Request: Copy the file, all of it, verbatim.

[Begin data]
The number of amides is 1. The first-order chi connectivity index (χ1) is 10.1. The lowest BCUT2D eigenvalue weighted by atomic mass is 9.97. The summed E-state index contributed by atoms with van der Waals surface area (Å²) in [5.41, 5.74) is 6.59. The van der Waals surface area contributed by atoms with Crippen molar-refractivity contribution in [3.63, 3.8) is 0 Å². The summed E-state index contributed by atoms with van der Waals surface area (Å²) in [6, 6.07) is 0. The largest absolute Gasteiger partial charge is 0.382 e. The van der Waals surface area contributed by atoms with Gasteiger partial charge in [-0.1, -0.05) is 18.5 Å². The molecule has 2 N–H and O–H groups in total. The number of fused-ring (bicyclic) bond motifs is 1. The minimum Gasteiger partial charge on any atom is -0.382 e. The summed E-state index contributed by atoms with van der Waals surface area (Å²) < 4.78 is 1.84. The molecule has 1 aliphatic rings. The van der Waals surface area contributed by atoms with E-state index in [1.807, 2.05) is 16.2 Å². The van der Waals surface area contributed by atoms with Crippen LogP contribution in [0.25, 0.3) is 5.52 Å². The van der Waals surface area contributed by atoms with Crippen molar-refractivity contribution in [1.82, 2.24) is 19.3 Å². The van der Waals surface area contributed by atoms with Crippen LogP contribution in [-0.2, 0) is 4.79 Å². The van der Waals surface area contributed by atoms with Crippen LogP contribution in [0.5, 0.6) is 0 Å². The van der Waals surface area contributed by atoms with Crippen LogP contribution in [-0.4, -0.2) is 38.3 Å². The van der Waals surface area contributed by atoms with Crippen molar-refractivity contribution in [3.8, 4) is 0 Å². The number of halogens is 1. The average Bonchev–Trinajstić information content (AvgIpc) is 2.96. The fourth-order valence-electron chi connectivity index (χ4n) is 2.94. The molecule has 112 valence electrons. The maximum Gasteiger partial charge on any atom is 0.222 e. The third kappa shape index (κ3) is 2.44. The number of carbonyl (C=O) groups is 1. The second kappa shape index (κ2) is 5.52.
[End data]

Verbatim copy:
The number of amides is 1. The first-order chi connectivity index (χ1) is 10.1. The lowest BCUT2D eigenvalue weighted by atomic mass is 9.97. The summed E-state index contributed by atoms with van der Waals surface area (Å²) in [5.41, 5.74) is 6.59. The van der Waals surface area contributed by atoms with Crippen molar-refractivity contribution in [3.63, 3.8) is 0 Å². The summed E-state index contributed by atoms with van der Waals surface area (Å²) in [6, 6.07) is 0. The largest absolute Gasteiger partial charge is 0.382 e. The van der Waals surface area contributed by atoms with Gasteiger partial charge in [-0.1, -0.05) is 18.5 Å². The molecule has 2 N–H and O–H groups in total. The number of fused-ring (bicyclic) bond motifs is 1. The minimum Gasteiger partial charge on any atom is -0.382 e. The summed E-state index contributed by atoms with van der Waals surface area (Å²) < 4.78 is 1.84. The molecule has 1 aliphatic rings. The van der Waals surface area contributed by atoms with E-state index in [1.807, 2.05) is 16.2 Å². The van der Waals surface area contributed by atoms with Crippen LogP contribution in [0.25, 0.3) is 5.52 Å². The van der Waals surface area contributed by atoms with Crippen molar-refractivity contribution in [1.82, 2.24) is 19.3 Å². The van der Waals surface area contributed by atoms with Crippen LogP contribution in [-0.2, 0) is 4.79 Å². The van der Waals surface area contributed by atoms with Crippen LogP contribution in [0.5, 0.6) is 0 Å². The van der Waals surface area contributed by atoms with Crippen LogP contribution in [-0.4, -0.2) is 38.3 Å². The van der Waals surface area contributed by atoms with Crippen molar-refractivity contribution in [3.8, 4) is 0 Å². The number of halogens is 1. The average Bonchev–Trinajstić information content (AvgIpc) is 2.96. The fourth-order valence-electron chi connectivity index (χ4n) is 2.94. The molecule has 112 valence electrons. The maximum Gasteiger partial charge on any atom is 0.222 e. The third kappa shape index (κ3) is 2.44. The number of carbonyl (C=O) groups is 1. The second kappa shape index (κ2) is 5.52.